The sparks, however, sputter in many
directions, scorching territory officials
and advocating that the Dawes Commis
sion be dissolved, since it has outlived
A suplemental report, rendered by the
Secretary upon the suggestions, was sent
to President Roosevelt to-day. who in
turn dispatched It with the report proper
to Congress The Secretary maintains that
the law. as it now stands, provides for the
termination of the Dawes Commission a
year from July, and that to cut short
Its existence would plunge Indian Terri
tory matters Into Inextricable confusion.
It Is understood that the Interior De
partment heads think that Mr. Bonaparte
and Clinton R. Woodruff, who worked
with the Baltimore lawyer, did not remain
long enot'gh in the Territory to obtain f
thorough knowledge of the situation. For
this reason the Bonaparte finding ore
stamped us "undeslraole and unpractical."
On the whole, Mr. Bonaparte sustains
the Broslus charges, though the latter is
criticised for having exaggerated some
phases of the conditions, and for having
been mistaken with reference to ronie
"It In no wie exaggerates," concludes
the Eoraparte opinion, "hut, rather, un
derestimates the objectionable features of
the administration of the public affairs in
tio Territory, and Its specific allegations
respecting Federal officers are substantial
Stating recommendations the report
"The various Charges of misconduct or
dereliction In duty preferred against dif
ferent Federal officers in the Territory,
otherwise than in the report of Mr.
Broslus, arc, foi the most part, unfound
ed and these charge', by whomsoever
made, call for no action on the part of
the dcpaitment, except in the cases ot
Commissioners Btxbv, Breckinridge and
Needles, and of Mr. Aylesworth and Mr.
H. . V. Smith-. The case of one other
officer is considered In our separate report.-'
"The conditions existing at present in
the Indian Territory are exceedingly un
fortunate. Thev- Involve Imminent danger of ruin
to the genuine Indian populitlon and
profound dlicredlt to the United States,
excite reasonable discontent on the part
of all classes of the population and de
mand prompt and drastic remedies on the
part of Congress.
Commissioners Blxby, Needles nnd
BreckinrlJqe nro censured for their con
rection with corporations doing business
in th Indian Territory.
A L. Aylesworth. chief clerk of the
commission, ami H. V. V. Smith, its dis
bursing agnt. are mentioned nn "Identi
fied in public opinion with supposed specu
lations In real estate in Indian Territory,
especially In connection with townsites, to
an extent not In proportion to their ap
CASE OF SCHOENFELT.
The ''other officer" spoken of refers to
the charges filed against the Urited
States Indian Agent J. Blair Schoenfelt
by A. P. Murphy, the Mlssourlan, who"
receives $3,000 a year an attorney for the
Creek Nation. In testimony. Murphy
charged Schoenfelt with keeping a 'pri
vate, bottle" in his office, and he said that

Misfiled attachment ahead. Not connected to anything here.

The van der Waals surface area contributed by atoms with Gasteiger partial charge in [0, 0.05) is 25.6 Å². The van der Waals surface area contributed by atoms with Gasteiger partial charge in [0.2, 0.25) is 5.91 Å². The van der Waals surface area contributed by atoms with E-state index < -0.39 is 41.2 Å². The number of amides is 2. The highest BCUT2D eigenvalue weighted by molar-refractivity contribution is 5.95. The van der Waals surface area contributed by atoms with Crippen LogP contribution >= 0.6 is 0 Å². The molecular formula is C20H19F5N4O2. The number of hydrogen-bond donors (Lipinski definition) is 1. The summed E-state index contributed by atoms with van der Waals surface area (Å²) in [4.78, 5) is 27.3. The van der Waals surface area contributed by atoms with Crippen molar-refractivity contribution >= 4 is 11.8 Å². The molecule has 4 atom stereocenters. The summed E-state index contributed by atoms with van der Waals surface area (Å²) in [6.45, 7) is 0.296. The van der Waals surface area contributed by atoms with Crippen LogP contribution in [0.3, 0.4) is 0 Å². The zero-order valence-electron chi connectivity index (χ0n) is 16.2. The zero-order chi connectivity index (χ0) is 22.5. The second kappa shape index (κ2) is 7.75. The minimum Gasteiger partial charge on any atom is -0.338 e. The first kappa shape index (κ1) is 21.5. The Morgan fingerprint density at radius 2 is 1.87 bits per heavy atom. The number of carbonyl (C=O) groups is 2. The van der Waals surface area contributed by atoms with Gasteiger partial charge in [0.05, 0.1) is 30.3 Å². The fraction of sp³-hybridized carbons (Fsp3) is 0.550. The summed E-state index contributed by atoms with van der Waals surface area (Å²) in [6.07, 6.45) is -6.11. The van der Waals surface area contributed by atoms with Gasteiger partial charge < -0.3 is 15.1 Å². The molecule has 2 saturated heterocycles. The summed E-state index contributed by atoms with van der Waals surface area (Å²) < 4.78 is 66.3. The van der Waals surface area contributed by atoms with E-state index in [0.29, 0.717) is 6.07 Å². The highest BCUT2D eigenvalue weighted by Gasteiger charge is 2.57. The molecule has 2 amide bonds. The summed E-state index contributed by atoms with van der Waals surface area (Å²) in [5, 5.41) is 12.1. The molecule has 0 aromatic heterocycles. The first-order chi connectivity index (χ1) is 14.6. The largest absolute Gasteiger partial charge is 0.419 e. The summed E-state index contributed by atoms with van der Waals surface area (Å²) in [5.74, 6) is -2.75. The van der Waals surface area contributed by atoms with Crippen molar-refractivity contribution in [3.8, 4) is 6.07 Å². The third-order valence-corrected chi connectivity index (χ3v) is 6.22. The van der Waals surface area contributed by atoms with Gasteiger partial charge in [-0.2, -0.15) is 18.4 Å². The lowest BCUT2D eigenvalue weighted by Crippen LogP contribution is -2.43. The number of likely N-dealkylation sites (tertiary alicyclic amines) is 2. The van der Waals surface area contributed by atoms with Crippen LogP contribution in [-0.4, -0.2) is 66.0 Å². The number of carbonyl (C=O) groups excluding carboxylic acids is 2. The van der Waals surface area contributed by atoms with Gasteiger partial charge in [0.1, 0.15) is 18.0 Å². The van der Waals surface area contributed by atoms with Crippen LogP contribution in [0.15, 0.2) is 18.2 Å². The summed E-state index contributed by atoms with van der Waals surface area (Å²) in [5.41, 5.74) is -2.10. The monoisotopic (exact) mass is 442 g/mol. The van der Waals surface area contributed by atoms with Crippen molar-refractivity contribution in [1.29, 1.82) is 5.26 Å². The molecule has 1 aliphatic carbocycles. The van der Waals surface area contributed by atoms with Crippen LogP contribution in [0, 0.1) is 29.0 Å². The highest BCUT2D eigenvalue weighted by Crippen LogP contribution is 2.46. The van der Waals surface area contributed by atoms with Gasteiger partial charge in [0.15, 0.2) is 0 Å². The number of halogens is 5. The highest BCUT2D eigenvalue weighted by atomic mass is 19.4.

while he did nqt object to taking a drink
occasionally, he was opposed to dolcg
business with a man who is Intoxicated.
The Missourian further added that the
only objection he found to Colonel Schoen
felt lay In "his habits." As liquor is a
fnrbWden article In the Territory, the.e
statements received much attention. After
sifting them. Messrs. Bonaparte and
Woodruff exonerated Schoenfelt complete
ly. They concluded, however, with warm
Intr his release from the arduous labors of
i HELPED RESTORE RUSSIA'S
HOPE OF PEACE IN EUROPE
.. if mi - i.. ... ii . 1. . . . it. it' ' 0
Russian Ambassador to Great Britain. whoe recent vilt to St. Petersburg did
much, it Is asserted, to reasure the Czar and his advisers that England is not
likely to take an undue advantage of nusma'a present position. He bore, more
over, a personal letter from King Edward to the Czar, expressing in the plain
est and most emphatic terms England's determination to remain neutral.
CZAR SIGNIFIES WILLINGNESS
TO CONSENT TO ARBITRATION
SPECIAL P.Y CABLE.
Vienna. March V. The Neue Frionresse says that Count Benckendorff,
the Russian Ambassador to GreafBritaln, took with him when he returneO
to London from St. Petersburg, an autograph letter from the Czar, in which
mention vtas made of eventual mediation nnd arbitration Itehveen Rui.tand
The inferenoe is that if King Edward offers to eiercU-e the good otlice of
Great Britain tlift Czar would be willing to give it serious consideration.
Government Decides That One
Battalion Will Be Kept Con
stantly on Duty.
ANOTHER WITHIN EASY CALL
Barracks to Be Erected on the
Isthmus Near the Canal Ditch
for Housing of Ameri
Washington. March 7. The Comptroller
of the Treasury has received from the
Secretary of the Nav 5 , a communication
which, after quoting section five of the
act of June 2S, 1902. which authorizes the
construction of in Isthmian Canal and its
defense, and appropriates ten million dol
dors toward the project, says:
"After conference with the President on
the subject, this department proposes to
keep on or near the ifthmus of Tanama. for
the defence of said canal, harbori. and
defense, two battalions of murines, each
conslstirg of :i!ioi,t 415 men and officers.
Provision mut be made for the temporary
housing of these men In barracks of some
sort while on this dLty, which may be
of extended duration. Inasmuch as protec
tion of this character will perhaps be re
quired during the entire period of the con
structloTof the canal.
"It Is considered desirable that both of
these battalions should not be on duty
at the mme time. Tut that they should
be so placed as to relieve each other al
ternately about every two or three months
as health conditions and the exigencies of
the service may require', and in pursuance
of this policy it Is desirable that accom
modations should be provided for one of
the battalions at some point which, while
more healthful, is at the same time read
ily accessible. The recently acquired